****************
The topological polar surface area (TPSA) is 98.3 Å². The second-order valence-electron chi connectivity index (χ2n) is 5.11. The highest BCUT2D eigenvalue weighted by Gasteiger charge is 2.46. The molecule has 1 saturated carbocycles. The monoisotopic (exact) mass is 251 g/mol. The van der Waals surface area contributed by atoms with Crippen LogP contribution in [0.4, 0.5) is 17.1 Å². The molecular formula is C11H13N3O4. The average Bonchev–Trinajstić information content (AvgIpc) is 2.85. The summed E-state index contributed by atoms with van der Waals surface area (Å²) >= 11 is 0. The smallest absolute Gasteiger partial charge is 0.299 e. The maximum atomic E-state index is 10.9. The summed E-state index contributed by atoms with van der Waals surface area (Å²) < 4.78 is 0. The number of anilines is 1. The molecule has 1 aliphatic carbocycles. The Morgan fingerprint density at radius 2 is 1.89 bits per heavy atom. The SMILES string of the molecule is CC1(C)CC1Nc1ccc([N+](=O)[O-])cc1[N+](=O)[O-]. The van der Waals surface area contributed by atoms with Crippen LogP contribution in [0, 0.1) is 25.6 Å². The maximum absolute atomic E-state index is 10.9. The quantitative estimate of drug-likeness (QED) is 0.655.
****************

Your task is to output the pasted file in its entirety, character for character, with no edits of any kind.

The topological polar surface area (TPSA) is 98.3 Å². The second-order valence-electron chi connectivity index (χ2n) is 5.11. The highest BCUT2D eigenvalue weighted by Gasteiger charge is 2.46. The molecule has 1 saturated carbocycles. The monoisotopic (exact) mass is 251 g/mol. The van der Waals surface area contributed by atoms with Crippen LogP contribution in [0.4, 0.5) is 17.1 Å². The molecular formula is C11H13N3O4. The average Bonchev–Trinajstić information content (AvgIpc) is 2.85. The summed E-state index contributed by atoms with van der Waals surface area (Å²) >= 11 is 0. The smallest absolute Gasteiger partial charge is 0.299 e. The maximum atomic E-state index is 10.9. The summed E-state index contributed by atoms with van der Waals surface area (Å²) < 4.78 is 0. The number of anilines is 1. The molecule has 1 aliphatic carbocycles. The Morgan fingerprint density at radius 2 is 1.89 bits per heavy atom. The SMILES string of the molecule is CC1(C)CC1Nc1ccc([N+](=O)[O-])cc1[N+](=O)[O-]. The van der Waals surface area contributed by atoms with Crippen LogP contribution in [0, 0.1) is 25.6 Å². The maximum absolute atomic E-state index is 10.9. The quantitative estimate of drug-likeness (QED) is 0.655.